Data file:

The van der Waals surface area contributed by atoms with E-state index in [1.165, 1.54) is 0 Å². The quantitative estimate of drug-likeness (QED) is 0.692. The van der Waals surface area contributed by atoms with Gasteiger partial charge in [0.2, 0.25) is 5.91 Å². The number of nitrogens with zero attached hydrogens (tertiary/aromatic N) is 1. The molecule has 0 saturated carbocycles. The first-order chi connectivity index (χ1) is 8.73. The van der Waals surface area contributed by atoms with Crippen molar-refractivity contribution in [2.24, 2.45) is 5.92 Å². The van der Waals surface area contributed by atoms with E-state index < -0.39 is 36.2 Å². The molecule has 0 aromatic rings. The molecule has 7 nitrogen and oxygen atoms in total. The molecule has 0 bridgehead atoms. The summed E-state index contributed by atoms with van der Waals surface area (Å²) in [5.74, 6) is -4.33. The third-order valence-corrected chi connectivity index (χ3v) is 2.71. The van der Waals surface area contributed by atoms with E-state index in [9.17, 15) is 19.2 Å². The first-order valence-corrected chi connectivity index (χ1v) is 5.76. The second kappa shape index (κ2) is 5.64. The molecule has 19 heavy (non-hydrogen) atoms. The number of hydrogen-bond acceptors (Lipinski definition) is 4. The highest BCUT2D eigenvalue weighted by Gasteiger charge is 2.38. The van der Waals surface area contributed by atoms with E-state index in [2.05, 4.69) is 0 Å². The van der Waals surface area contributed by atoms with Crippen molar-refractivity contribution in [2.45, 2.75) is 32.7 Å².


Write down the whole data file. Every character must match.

The van der Waals surface area contributed by atoms with E-state index in [1.165, 1.54) is 0 Å². The quantitative estimate of drug-likeness (QED) is 0.692. The van der Waals surface area contributed by atoms with Gasteiger partial charge in [0.2, 0.25) is 5.91 Å². The number of nitrogens with zero attached hydrogens (tertiary/aromatic N) is 1. The molecule has 0 saturated carbocycles. The first-order chi connectivity index (χ1) is 8.73. The van der Waals surface area contributed by atoms with Crippen molar-refractivity contribution in [2.24, 2.45) is 5.92 Å². The van der Waals surface area contributed by atoms with E-state index < -0.39 is 36.2 Å². The molecule has 0 aromatic rings. The molecule has 7 nitrogen and oxygen atoms in total. The molecule has 0 bridgehead atoms. The summed E-state index contributed by atoms with van der Waals surface area (Å²) in [5.74, 6) is -4.33. The third-order valence-corrected chi connectivity index (χ3v) is 2.71. The van der Waals surface area contributed by atoms with E-state index in [9.17, 15) is 19.2 Å². The first-order valence-corrected chi connectivity index (χ1v) is 5.76. The second kappa shape index (κ2) is 5.64. The molecule has 19 heavy (non-hydrogen) atoms. The number of hydrogen-bond acceptors (Lipinski definition) is 4. The highest BCUT2D eigenvalue weighted by Gasteiger charge is 2.38. The van der Waals surface area contributed by atoms with E-state index in [2.05, 4.69) is 0 Å². The van der Waals surface area contributed by atoms with Crippen molar-refractivity contribution in [2.45, 2.75) is 32.7 Å².